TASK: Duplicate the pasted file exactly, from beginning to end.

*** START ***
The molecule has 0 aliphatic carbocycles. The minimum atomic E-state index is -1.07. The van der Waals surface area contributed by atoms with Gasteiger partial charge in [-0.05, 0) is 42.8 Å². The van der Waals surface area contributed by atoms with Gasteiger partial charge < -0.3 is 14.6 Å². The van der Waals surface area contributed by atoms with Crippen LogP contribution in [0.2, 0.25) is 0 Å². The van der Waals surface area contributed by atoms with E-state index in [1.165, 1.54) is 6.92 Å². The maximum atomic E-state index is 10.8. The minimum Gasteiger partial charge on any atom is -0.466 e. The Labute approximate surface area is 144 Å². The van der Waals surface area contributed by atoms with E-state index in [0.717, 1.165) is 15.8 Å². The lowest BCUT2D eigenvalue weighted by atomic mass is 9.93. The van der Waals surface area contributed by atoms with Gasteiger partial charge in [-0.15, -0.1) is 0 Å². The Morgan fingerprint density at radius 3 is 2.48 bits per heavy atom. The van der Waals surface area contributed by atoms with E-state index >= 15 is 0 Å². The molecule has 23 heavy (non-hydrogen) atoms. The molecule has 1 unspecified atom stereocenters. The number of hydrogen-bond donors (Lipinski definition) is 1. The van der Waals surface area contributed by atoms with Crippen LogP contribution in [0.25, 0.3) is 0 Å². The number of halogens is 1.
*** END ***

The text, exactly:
The molecule has 0 aliphatic carbocycles. The minimum atomic E-state index is -1.07. The van der Waals surface area contributed by atoms with Gasteiger partial charge in [-0.05, 0) is 42.8 Å². The van der Waals surface area contributed by atoms with Gasteiger partial charge < -0.3 is 14.6 Å². The van der Waals surface area contributed by atoms with Crippen LogP contribution in [0.2, 0.25) is 0 Å². The van der Waals surface area contributed by atoms with E-state index in [1.165, 1.54) is 6.92 Å². The maximum atomic E-state index is 10.8. The minimum Gasteiger partial charge on any atom is -0.466 e. The Labute approximate surface area is 144 Å². The van der Waals surface area contributed by atoms with E-state index in [0.717, 1.165) is 15.8 Å². The lowest BCUT2D eigenvalue weighted by atomic mass is 9.93. The van der Waals surface area contributed by atoms with Gasteiger partial charge in [-0.15, -0.1) is 0 Å². The Morgan fingerprint density at radius 3 is 2.48 bits per heavy atom. The van der Waals surface area contributed by atoms with E-state index >= 15 is 0 Å². The molecule has 23 heavy (non-hydrogen) atoms. The molecule has 1 unspecified atom stereocenters. The number of hydrogen-bond donors (Lipinski definition) is 1. The van der Waals surface area contributed by atoms with Crippen LogP contribution in [0.25, 0.3) is 0 Å². The number of halogens is 1.